In January this year, Birmingham city Art Museum put images of its illuminated cuttings and leaves online. They provide material for at least two blogposts close to my interests.
As every follower of this blog knows by now: the first auction dedicated solely to illuminated manuscript cuttings was the Celotti sale at Christie's, 26 May 1825; the catalogue was written by William Young Ottley (1771-1836), who bought extensively at the sale; and Ottley's own collection was sold about a decade later 1838.
Most of the cuttings in Birmingham's collection are by an artist, active in Milan c.1490-1545, who signed many of his illuminations "BF", which is widely believed to stand for "Binascus fecit" and indicate a documented illuminator, Francesco Binasco.
Several cuttings by the artist were in the Celotti sale, grouped together, preceded by this note:
"[...] They appear to be the work of an Artist of great powers, who had studied in the School of Lionardo da Vinci, and flourished at the close of the fifteenth century, and the commencement of the century following. His name is unknown; but we may conjecture, from the capital B, followed by F, which is found, marked in red, upon some of these Miniatures, that it commenced with the former letter. [...]"Many of these cuttings re-appeared in Ottley sale, in a consecutive series (lots 65-122) under a similar heading:
The "BF" in red, or just "B" on its own, is usually very small and discreet, and therefore easy to overlook. Here are two examples of the "BF":
And here are two examples of a "B" on its own:
The miniature was bought by "Tindall" (presumably a dealer, whom I am trying to identify further), and can subsequently be identified in the collection formed by Robert Holford (1808-1892) [Wikipedia], which passed at his death to his son, Sir George Holford (1860-1926) [Wikipedia]; it is reproduced in both 1927 catalogues of the collection, and was lot 30 in the auction:
30 St. Benedict in the Desert of Subiaco
The saint, about forty years of age, clad in white to the feet, is seated in a chasm of Leonardesque rocks, listening for the bell of St. Romanus who is letting down his master’s daily bread in a basket by a string. The devil dances in fury on a bridge of rocks above, seeking in vain to cut the string [ ...]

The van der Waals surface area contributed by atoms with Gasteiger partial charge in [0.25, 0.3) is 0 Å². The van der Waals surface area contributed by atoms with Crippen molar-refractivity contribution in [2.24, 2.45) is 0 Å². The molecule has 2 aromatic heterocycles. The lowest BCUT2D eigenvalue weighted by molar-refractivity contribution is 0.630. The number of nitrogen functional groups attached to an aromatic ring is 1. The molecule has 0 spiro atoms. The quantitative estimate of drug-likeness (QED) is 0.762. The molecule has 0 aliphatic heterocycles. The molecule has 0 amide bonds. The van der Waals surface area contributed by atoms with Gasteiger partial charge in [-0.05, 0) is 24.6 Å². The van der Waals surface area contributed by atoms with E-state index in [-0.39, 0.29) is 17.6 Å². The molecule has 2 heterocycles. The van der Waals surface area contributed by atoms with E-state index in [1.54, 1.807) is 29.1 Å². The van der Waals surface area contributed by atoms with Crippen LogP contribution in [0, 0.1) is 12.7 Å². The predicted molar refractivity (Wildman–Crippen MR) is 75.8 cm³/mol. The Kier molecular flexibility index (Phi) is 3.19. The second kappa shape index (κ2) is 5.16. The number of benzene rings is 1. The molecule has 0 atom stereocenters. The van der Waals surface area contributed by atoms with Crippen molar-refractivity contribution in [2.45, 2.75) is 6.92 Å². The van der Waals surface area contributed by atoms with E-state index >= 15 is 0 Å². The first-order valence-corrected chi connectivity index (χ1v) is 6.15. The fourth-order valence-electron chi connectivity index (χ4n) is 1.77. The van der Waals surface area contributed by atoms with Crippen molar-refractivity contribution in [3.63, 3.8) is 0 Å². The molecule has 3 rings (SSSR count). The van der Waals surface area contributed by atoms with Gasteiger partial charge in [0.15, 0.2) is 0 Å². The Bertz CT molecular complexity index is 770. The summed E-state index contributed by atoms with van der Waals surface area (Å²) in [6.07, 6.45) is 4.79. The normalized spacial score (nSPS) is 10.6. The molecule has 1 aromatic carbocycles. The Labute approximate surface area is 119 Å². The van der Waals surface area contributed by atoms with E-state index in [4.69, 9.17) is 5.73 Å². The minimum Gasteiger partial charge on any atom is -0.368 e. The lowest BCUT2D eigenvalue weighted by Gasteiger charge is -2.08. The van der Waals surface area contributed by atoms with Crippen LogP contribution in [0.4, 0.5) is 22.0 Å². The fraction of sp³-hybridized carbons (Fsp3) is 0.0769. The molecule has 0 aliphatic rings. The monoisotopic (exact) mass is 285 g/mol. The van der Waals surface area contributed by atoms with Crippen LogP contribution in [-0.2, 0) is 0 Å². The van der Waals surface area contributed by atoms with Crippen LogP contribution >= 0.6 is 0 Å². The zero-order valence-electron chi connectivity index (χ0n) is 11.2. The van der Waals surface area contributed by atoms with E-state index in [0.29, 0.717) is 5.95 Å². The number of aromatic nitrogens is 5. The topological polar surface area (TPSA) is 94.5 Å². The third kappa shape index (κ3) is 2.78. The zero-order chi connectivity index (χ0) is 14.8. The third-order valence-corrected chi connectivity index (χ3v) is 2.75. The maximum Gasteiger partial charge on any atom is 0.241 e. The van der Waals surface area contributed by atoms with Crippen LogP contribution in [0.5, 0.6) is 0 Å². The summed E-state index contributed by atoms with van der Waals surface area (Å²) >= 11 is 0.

Another pair of initials now at Birmingham has the same Ottley—Tindall—Holford provenance. There can be little doubt that the initials described as follows in the Ottley catalogue:
is this pair:
The mark "B.F." is below St Michael's feet, on the slab on the ground:
We have discussed in a previous post the fact that the Holford illuminations (apart from the ones later in the Malcolm collection, discussed in this post) were mounted in an album. But when the Holford collection came to be sold in 1927, a note at the beginning of the catalogue stated that:
"All the Illuminations are mounted in frames, the majority of Italian Renaissance design, and glazed. In many cases two or more are framed together. Each frame, with all its contents, will form a single lot":
This was lot 34 in the 1927 Holford sale:
34 [ ... ] In the cloister on the left of the stem of a letter T [ ... ]. Two Prophets, by the same hand, and cut from the same book, are framed on either side
We can identify these cuttings as lot 71, and the second item in lot 116, in the Ottley sale (both bought by Tindall):
71 Two—Prophets, one of them with mark B. F.116 Two— [ ... ] the Interior of a Church, with Monks and other persons
The prophet to the right has the "BF" in the extreme lower left corner:
Another group of three Birmingham cuttings in a matching frame is this:
These were lot 26 in the Holford sale:
26 Three Extremely Fine And Boldly Drawn Initial Letters, by one artist, framed together, Italian, ca. 1500. D [...], S [...], O [...].
They were perhaps part of lot 72 in the Ottley sale (bought by Tindall):
72 Seven—A Prophet; Tobit and the Angel; and five Letters
The second item in this lot is also now at Birmingham:
Due to the fact that most libraries are still closed, I have not been able to consult the main studies of the Master BF, but I suspect that the evidence of the Holford frames, as exemplified by those now in Birmingham, have not yet been fully exploited as a means of clarifying the provenance of ex-Holford cuttings elsewhere.